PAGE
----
Who do you think you are? Why should anyone listen to you? What makes you think you are smart enough, qualified enough, or overall good enough to do this?
These are some of the thoughts that have been running through my head since I first started thinking about introducing Dr. Tara’s Sunshine.
Yup - classic Imposter Syndrome.
If you have ever had similar self-doubts or wondered when the people around you would finally realize that you aren’t as smart or talented or capable as they think you are, you too may have experienced this distressing syndrome.
Secrets of a Happy Life: Recognizing and Reducing Imposter Syndrome
First reported by psychologists Imes & Clance in the late 1970’s, imposter syndrome is a condition whereby high achievers struggle to internalize their own accomplishments and fear being revealed as “frauds”. Instead of acknowledging their strengths and capabilities, these individuals typically attribute their successes to luck, chance, timing, sympathy, charm, or other external influences. They often believe that other people have been deceived into thinking they are smarter or better than they actually are.
“The More I Learn, The More I Realize How Much I Don’t Know” - Einstein
This is not my first encounter with imposter syndrome. Like my longstanding struggles with perfectionism, it has been a part of my constitution for decades. As many of you can relate, the severity of our self-doubt can wax and wane depending on the environment and current life circumstances. Imposter syndrome has gathered momentum in recent months as I have faced the challenges of a new endeavor. Tackling the learning curve of the blogosphere, I am acutely aware of all the things I don’t know. This, too, is not a novel experience and I am partially reassured by recognizing that I am in good company: “The more I learn, the more I realize how much I don’t know” is one of Einstein’s famous quotes.
Imposter syndrome can trip us up in many of the same ways as perfectionism. It may prompt us to back down from challenges, allow ourselves to be overlooked for promotions or pay raises at work, and make us more susceptible to stress, anxiety and depression. Learning how to tackle Imposter Syndrome can help us build the healthy, happy family life we all want.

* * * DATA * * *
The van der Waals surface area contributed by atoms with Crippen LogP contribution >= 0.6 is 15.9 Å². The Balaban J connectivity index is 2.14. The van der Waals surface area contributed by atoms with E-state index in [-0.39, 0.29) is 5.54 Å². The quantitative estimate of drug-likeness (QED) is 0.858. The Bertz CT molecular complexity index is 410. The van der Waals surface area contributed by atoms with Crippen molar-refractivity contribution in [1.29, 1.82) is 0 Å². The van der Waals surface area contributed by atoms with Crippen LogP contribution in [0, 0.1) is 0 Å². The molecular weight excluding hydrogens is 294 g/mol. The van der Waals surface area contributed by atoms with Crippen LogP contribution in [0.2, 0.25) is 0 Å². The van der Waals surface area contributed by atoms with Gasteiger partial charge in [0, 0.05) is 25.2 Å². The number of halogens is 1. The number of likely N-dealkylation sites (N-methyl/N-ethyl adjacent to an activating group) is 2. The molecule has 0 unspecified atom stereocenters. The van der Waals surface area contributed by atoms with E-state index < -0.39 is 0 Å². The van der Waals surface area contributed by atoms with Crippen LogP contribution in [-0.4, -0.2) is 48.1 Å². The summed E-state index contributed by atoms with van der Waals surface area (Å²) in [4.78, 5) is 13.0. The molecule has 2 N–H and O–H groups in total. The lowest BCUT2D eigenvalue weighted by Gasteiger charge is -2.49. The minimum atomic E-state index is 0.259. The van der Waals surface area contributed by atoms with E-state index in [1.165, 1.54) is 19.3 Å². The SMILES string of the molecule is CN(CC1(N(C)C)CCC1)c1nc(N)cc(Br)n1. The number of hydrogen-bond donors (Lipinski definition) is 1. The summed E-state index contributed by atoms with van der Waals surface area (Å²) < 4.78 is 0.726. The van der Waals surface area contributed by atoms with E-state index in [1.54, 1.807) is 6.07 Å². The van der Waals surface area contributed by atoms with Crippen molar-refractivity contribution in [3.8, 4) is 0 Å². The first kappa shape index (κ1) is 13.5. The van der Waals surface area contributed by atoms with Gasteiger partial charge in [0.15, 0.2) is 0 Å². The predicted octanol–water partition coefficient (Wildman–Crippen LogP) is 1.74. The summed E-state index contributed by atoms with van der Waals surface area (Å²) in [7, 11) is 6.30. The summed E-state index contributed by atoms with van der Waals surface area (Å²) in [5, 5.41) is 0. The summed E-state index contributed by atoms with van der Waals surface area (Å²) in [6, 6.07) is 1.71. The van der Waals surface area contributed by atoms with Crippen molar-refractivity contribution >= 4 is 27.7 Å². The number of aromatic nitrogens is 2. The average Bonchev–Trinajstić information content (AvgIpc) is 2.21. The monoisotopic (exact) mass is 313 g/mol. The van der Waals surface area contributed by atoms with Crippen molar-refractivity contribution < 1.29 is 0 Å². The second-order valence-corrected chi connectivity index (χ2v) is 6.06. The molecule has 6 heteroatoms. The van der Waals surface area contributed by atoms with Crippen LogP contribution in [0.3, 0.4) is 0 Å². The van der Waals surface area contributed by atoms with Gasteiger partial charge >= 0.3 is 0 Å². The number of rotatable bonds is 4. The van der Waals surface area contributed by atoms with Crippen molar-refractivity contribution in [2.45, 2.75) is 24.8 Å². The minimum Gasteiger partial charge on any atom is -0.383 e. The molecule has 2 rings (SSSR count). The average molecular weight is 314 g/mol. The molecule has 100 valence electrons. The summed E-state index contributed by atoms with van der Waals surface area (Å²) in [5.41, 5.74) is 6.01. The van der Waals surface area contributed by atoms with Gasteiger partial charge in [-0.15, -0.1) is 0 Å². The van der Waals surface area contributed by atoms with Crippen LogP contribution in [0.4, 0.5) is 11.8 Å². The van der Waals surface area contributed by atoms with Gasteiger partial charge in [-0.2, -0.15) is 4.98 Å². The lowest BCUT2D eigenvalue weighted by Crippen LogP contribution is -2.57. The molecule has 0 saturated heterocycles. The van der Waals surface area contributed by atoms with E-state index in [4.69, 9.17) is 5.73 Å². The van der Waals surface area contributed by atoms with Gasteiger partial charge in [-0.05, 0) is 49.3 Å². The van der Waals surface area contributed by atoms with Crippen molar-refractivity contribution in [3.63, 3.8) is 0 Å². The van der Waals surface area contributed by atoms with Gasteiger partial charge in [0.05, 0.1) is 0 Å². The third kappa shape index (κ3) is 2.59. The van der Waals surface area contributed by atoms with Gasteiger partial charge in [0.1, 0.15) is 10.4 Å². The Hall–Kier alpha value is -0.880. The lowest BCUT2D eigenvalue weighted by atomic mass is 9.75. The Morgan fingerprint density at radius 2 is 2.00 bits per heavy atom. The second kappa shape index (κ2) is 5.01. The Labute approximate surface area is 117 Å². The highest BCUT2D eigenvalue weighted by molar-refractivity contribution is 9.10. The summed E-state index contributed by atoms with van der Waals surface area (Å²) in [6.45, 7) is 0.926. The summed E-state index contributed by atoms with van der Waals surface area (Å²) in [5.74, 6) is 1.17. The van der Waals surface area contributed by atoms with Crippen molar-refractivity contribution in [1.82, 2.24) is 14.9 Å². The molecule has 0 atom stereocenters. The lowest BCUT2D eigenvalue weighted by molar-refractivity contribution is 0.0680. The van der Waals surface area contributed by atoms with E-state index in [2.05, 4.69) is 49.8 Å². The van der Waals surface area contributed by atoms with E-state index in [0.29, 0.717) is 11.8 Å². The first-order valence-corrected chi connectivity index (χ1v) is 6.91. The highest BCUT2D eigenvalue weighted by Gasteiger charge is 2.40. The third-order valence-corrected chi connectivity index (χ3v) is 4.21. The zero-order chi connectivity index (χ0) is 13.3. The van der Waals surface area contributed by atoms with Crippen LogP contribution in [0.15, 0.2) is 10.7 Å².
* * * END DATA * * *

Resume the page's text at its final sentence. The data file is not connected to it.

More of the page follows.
Facing Our Fears Together: Human Connection, Perspective and Self-acceptance
One of the reasons I decided to write this piece is because I know that secrecy and silence serve to strengthen our fear, shame and insecurities. Conversely, by calling out imposter syndrome, connecting with others, and realizing we are not alone in our experience, we can diminish its power.
It is also important to gain a more realistic perspective of our strengths, weaknesses and expectations. It is vital to know when to bring in reinforcements and call for supports but also to recognize both what we have accomplished and what we are capable of. We need to acknowledge our value and own our success.
Empathy, compassion and acceptance of ourselves and others can be our superpowers. Sometimes it is enough to be reminded by a trusted friend or mentor that they believe in us or that they don’t have it all figured out either. We can, in turn, share those same gifts with the people who seek our guidance. When the doubts creep in, we need to take a breath and stand firm to prevent them from dictating our behaviour. To stay courageous in the face of challenge, we need to acknowledge that we will make mistakes and certainly won’t always be right. But we do not have to know everything or be perfect to make a worthwhile and significant contribution.